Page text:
* It's my system for not have the same each time.

Thursday was the long arranged and awaited Antony and Cleopatra at the Globe. Intended to be a mass event for people at the department, in the end so many people promised to go but would buy tickets later/on the day, that only two of us went (although it wasn't full, so they can't have sold out). How's that for being a social leader?

Anyway, I neglected to do the necessary reading beforehand, so was a little lost during the first couple of scenes, despite cribbing from the programme. But the Globe aims to be inclusive (I suppose if the audience is leaning on the stage one has to be), so it was enjoyable if not comprehensible (although I don't think I missed much). And it was played as a comedy, revelling in the lewd script.

So it was fun, especially watching the middle aged man leaning centre stage try to work out if Cleopatra had anything on under the gauze and whether he ought to be disgusted or pay a bit more attention (with woman, so feigned disgust while moving to get a better angle).

One problem with Elizabethan dress is the wide skirts. If one is standing at the side of the stage (I intended to get their before the doors opened, and instead got there twenty minutes before the play began. I'm not allowed to comment on why I was late), an ill placed minor character can completely obscure the view with a diverse range of lightly worn materials.

Then afterwards heading towards London Bridge, doing light photography along the way, using a borrowed camera. The friend looked back towards the Millennium Bridge strung with lights and asked if I could get it. She reaches in her bag get the camera out, and as she lifts the case it makes a bid for freedom, aiming for the cobbles from a height which closely matches that which killed my Sigg bottle (apparently aluminium tears quite easily if dropped when full of water from 3 ft. Ok, so it had been dropped just few thousand times before and had been shedding coloured plastic for years, and there are only a couple of very small holes in the metal. Besides which, do Evian bottles carry on working for 8 years, despite numerous hills, cliffs, mountains, anchors and one fast moving set of tent poles? And my brother is on about his third, having a tendency to lose them overboard [along with flip flops someone moved to on top of the stacked spinnaker. My brother was the bowman, so at least he didn't spend time searching for them afterwards]).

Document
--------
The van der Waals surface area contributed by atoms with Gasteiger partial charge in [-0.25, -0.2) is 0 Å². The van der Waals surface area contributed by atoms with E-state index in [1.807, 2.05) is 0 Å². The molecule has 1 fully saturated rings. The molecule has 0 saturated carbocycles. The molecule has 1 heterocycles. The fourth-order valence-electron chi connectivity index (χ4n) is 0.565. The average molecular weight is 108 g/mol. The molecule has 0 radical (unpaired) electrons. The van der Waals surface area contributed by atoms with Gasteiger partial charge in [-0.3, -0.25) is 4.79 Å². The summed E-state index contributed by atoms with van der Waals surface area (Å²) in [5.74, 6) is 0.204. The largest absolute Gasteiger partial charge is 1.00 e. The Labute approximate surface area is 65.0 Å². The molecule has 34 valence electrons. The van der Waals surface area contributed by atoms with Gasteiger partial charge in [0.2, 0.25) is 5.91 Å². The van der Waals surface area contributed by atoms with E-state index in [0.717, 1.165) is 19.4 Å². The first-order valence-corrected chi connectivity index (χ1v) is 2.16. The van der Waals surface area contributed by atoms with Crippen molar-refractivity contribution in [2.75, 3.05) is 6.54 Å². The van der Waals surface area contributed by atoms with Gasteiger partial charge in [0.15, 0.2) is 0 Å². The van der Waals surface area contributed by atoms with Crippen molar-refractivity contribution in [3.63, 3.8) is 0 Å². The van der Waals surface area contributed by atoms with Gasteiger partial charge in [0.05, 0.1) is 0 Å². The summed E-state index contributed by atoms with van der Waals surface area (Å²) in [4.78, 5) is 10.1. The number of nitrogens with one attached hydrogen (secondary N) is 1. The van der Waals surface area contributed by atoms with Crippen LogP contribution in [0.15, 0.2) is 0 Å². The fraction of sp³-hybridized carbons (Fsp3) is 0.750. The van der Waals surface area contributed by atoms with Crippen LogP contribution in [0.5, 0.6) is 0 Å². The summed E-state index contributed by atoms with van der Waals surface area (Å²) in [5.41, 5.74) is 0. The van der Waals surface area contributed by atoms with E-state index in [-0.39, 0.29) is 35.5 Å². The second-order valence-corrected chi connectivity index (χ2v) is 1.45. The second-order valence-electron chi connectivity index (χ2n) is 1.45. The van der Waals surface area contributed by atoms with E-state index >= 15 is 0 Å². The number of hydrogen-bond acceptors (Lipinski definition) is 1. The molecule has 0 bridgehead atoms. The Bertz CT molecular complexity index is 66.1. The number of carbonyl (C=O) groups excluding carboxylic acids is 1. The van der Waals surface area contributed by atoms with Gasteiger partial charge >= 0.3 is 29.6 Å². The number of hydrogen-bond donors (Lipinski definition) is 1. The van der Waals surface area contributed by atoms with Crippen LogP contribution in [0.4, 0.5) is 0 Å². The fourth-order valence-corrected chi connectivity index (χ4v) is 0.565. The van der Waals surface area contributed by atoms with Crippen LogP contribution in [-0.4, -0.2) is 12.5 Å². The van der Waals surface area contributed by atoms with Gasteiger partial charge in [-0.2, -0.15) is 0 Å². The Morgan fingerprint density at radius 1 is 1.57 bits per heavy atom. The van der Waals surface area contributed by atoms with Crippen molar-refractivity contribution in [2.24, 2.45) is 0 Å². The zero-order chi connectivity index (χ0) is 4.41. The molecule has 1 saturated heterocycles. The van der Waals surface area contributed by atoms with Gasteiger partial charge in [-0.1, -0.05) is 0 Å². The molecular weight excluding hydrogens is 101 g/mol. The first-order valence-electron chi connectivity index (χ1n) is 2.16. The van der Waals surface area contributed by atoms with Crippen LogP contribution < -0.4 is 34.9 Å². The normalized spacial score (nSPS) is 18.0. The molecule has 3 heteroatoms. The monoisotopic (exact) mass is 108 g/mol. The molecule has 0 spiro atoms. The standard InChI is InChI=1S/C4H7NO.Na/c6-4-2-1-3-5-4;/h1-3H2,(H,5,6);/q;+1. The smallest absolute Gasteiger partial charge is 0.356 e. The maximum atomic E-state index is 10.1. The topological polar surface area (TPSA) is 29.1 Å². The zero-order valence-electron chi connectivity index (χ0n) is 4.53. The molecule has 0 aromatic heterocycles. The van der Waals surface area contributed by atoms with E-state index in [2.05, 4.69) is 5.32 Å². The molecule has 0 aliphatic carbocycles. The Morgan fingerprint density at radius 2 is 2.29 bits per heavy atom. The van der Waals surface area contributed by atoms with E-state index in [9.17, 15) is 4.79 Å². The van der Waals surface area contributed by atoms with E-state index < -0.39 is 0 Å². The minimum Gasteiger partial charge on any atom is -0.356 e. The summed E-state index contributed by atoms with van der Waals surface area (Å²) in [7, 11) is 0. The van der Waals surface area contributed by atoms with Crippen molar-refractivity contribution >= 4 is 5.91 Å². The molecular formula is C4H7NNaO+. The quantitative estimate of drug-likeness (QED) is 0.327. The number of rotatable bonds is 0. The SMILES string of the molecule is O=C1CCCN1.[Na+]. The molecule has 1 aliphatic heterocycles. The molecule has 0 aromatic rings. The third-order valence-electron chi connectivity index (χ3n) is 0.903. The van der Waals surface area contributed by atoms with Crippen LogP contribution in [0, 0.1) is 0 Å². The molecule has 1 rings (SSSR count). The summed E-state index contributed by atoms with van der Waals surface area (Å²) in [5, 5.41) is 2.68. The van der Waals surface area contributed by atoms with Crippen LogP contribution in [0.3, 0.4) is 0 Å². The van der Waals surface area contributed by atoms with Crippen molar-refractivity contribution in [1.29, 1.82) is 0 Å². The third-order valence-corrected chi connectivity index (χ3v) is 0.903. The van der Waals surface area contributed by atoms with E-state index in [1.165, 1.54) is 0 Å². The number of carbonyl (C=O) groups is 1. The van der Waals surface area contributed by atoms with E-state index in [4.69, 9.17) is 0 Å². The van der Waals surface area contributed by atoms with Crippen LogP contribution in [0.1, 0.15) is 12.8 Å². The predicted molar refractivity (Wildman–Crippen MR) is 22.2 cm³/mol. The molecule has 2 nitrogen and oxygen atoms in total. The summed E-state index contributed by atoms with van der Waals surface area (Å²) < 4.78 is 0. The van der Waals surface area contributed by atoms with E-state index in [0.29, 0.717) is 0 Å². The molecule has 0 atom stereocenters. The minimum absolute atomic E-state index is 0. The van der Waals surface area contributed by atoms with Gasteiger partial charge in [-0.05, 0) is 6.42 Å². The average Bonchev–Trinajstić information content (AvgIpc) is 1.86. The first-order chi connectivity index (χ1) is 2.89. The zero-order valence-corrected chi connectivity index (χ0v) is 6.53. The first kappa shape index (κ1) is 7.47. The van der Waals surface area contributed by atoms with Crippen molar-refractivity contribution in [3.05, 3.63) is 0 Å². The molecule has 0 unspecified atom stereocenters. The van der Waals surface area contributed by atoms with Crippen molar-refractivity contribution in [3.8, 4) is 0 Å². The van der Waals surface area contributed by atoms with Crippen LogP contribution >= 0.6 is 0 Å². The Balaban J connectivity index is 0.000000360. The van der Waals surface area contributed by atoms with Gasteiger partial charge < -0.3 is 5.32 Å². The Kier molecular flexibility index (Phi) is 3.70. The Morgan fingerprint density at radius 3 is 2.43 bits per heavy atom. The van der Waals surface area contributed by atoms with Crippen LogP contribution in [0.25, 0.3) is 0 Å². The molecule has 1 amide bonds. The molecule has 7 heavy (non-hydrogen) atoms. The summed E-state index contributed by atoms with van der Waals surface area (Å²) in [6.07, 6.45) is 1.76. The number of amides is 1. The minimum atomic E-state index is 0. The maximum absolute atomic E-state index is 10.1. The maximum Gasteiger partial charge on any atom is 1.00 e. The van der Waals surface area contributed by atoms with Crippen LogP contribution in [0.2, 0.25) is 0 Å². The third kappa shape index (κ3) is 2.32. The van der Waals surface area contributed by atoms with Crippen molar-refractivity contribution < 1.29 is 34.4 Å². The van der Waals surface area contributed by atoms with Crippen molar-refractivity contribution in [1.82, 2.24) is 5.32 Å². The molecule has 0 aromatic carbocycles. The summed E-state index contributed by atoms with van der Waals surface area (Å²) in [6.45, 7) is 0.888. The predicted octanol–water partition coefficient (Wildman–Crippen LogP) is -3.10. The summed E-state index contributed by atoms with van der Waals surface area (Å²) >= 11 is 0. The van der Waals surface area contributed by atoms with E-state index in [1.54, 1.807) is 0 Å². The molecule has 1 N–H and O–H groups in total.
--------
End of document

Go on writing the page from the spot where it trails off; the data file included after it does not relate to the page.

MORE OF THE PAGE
She picks it up, hands it to me in the expectation that I know what I'm doing. I turn it on. The lens whirs out, the lights come on, the screen lights up in a Bridget Riley way. Bridget Riley: not good. Bridget Riley with superimposed liquid blobs in different colours, looking like the edge of an oil slick: oh dear. I think the screen's had it.

And of course, it's quite funky, so I want to take a picture of it. Anyway, I try to take the pictures the friend wanted, but it's literally a case of point and shoot (and hope) as I can't see what it's doing, and it's just as well I can turn the flash off without thinking how to do it.

By Southwark Cathedral I discover the viewfinder zooms, which confuses me as it's not through the lens, but does make photographs easier. So know the digital camera has been remade as an aged camera, albeit one with a permanent autofocus and autoexposure system. If anything, it's one way to learn about framing and composition, as that's all you can change, and you can't just delete the mistakes and reshoot.

So expect even less Flickrage, at least until my parents remember I want to cash in ungiven past birthday and Christmas presents.

And so to Friday, which I still haven't recovered from, so I'll leave it for a while, and may just happen to go back to bed instead.